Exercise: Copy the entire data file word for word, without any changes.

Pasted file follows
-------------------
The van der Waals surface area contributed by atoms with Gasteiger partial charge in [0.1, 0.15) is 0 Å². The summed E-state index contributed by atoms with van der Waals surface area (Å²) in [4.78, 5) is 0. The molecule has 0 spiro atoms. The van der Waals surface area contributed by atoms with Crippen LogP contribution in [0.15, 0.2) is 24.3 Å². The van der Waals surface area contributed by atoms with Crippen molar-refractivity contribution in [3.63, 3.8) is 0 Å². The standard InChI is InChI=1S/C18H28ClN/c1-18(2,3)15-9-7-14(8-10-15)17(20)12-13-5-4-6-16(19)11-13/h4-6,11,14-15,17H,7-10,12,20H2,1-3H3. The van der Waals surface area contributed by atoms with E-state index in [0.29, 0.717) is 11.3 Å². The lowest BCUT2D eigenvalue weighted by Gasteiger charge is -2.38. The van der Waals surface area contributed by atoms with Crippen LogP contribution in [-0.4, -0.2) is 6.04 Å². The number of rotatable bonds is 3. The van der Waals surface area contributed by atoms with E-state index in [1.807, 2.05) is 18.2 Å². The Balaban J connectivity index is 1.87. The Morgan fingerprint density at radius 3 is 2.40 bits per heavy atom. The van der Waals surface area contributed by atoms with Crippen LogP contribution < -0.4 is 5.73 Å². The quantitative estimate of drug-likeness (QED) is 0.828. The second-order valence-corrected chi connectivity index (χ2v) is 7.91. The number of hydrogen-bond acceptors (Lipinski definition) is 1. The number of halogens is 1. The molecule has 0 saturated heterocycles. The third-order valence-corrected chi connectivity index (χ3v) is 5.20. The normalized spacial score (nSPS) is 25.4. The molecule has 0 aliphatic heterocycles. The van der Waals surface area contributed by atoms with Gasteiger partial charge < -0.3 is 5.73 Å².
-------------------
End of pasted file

The van der Waals surface area contributed by atoms with Gasteiger partial charge in [0.1, 0.15) is 0 Å². The summed E-state index contributed by atoms with van der Waals surface area (Å²) in [4.78, 5) is 0. The molecule has 0 spiro atoms. The van der Waals surface area contributed by atoms with Crippen LogP contribution in [0.15, 0.2) is 24.3 Å². The van der Waals surface area contributed by atoms with Crippen molar-refractivity contribution in [3.63, 3.8) is 0 Å². The standard InChI is InChI=1S/C18H28ClN/c1-18(2,3)15-9-7-14(8-10-15)17(20)12-13-5-4-6-16(19)11-13/h4-6,11,14-15,17H,7-10,12,20H2,1-3H3. The van der Waals surface area contributed by atoms with E-state index in [0.29, 0.717) is 11.3 Å². The lowest BCUT2D eigenvalue weighted by Gasteiger charge is -2.38. The van der Waals surface area contributed by atoms with Crippen LogP contribution in [-0.4, -0.2) is 6.04 Å². The number of rotatable bonds is 3. The van der Waals surface area contributed by atoms with E-state index in [1.807, 2.05) is 18.2 Å². The Balaban J connectivity index is 1.87. The Morgan fingerprint density at radius 3 is 2.40 bits per heavy atom. The van der Waals surface area contributed by atoms with Crippen LogP contribution < -0.4 is 5.73 Å². The quantitative estimate of drug-likeness (QED) is 0.828. The second-order valence-corrected chi connectivity index (χ2v) is 7.91. The number of hydrogen-bond acceptors (Lipinski definition) is 1. The number of halogens is 1. The molecule has 0 saturated heterocycles. The third-order valence-corrected chi connectivity index (χ3v) is 5.20. The normalized spacial score (nSPS) is 25.4. The molecule has 0 aliphatic heterocycles. The van der Waals surface area contributed by atoms with Gasteiger partial charge < -0.3 is 5.73 Å².